The Jew And The Carrot

Ethics-Minded Confectioners Work to Keep Chocolate Sweet

By Deborah Prinz

  • Print
  • Share Share

This weekend will haunt Jewish parents with ambivalence about ghoulish begging for treats and taunt many of us with temptations of free, sugary treats. Despite my inner Halloween scrooge, my children enjoyed creative costuming and hoarding of the goodies as kids. Halloween’s roots are pagan and Catholic, with gluttony to be atoned for at Yom Kippur, al cheit shechatanu l’fanecha b’maachal uv’mishteh (for the sin we have committed before You through food and drink). This month’s chocolate abundance raises ethical questions as sticky as a chocolate morsel in the summer sun. Chocolate does not always mix well with Judaism’s values and ethics such as oshek, literally, “withholding wages” or “monetary oppression,” but also honest and fair labor practices.

Today’s chocolate industry often obscures the tragic psychological and physical torture endured by thousands of children who work as slave labor to harvest the cocoa beans needed to satiate the developed world’s chocolate addictions. Growers in places such as Ivory Coast and Ghana claim that the international low prices of cocoa require labor of their own or enslaved children. Currently, approximately twelve thousand children, some of them slaves, work in the Ivory Coast or Ghana.

The 2005 Harkin-Engel Protocol, known as the Cocoa Protocol, an international agreement, sought to eliminate the worst forms of child labor in the chocolate industry. Eight multinationals have signed onto the Protocol including Guittard, Nestle, Hershey, M&M/Mars, and Callebaut. Unfortunately, however, it has not been fully implemented, and the initial deadline for its complete implementation has passed.

In an effort to provide fair compensation to cocoa farmers, several fair trade certification systems are working to establish a minimum price above market value for cocoa. Chocolate producers such as Theo, Shaman, Divine, Zotter, Equal Exchange, and Dagoba claim such certification.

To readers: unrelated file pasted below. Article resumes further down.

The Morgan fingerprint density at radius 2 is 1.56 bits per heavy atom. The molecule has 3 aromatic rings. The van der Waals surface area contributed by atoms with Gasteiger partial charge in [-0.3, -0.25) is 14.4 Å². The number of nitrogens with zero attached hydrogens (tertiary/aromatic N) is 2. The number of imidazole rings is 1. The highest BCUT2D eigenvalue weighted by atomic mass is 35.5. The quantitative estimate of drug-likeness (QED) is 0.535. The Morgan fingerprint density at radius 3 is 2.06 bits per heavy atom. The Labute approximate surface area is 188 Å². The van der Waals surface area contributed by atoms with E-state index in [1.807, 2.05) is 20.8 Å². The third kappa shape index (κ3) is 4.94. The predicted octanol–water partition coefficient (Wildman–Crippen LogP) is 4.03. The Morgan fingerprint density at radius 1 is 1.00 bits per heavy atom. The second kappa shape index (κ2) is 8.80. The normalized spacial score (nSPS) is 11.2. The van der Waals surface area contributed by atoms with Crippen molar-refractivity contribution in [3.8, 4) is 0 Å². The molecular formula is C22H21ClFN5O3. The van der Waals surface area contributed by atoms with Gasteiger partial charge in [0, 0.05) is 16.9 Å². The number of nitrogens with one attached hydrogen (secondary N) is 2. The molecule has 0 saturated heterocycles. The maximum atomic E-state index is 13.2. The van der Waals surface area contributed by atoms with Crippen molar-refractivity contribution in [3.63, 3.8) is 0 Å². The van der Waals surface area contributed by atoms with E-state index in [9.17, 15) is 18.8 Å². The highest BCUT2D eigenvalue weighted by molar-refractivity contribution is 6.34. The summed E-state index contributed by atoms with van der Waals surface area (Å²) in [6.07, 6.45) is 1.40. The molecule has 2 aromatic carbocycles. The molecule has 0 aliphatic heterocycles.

Several chocolate makers prefer to sidestep the fair trade certification costs, claiming that their farmers benefit more from their direct contact and superior financial arrangements. Sean Askinosie, who owns Askinosie Chocolate gives back ten percent of the profits from his company to his farmers in Mexico and Ecuador to enable them to participate in his business philosophy — “a stake in the outcome.” Taza Chocolate, which labels itself “ethically traded,” incentivizes quality, visiting farmers at least once a year to inspect workplace standards and conducting its finances with each farmer transparently and publicly.

Kallari takes another approach. Its cooperative of some 850 farmers in Ecuador reaps 100% of the profit of the growing and processing of chocolate there.

Yet a different formula, Terra Nostra’s Equitable Trade certification, claims to go beyond fair trade by running a cooperative that collects and invests member fees in site-specific development projects that “enhance and nurture vibrant, healthy communities and the ecosystems from which these traded materials are derived.”

Unfortunately, these arrangements cannot fully guarantee that products are free of child labor or slave labor of children. To shun eating chocolate spoiled by oshek, a discerning Jewish chocolate lover might prefer to purchase bars of single-origin beans to avoid corrupt, bulked beans from West Africa. However, sometimes even those single-origin products may include beans sourced from Africa, since the European Union requires that only 10% of the bar be from the country stated as the origin, and the United States currently has no controls in this area at all.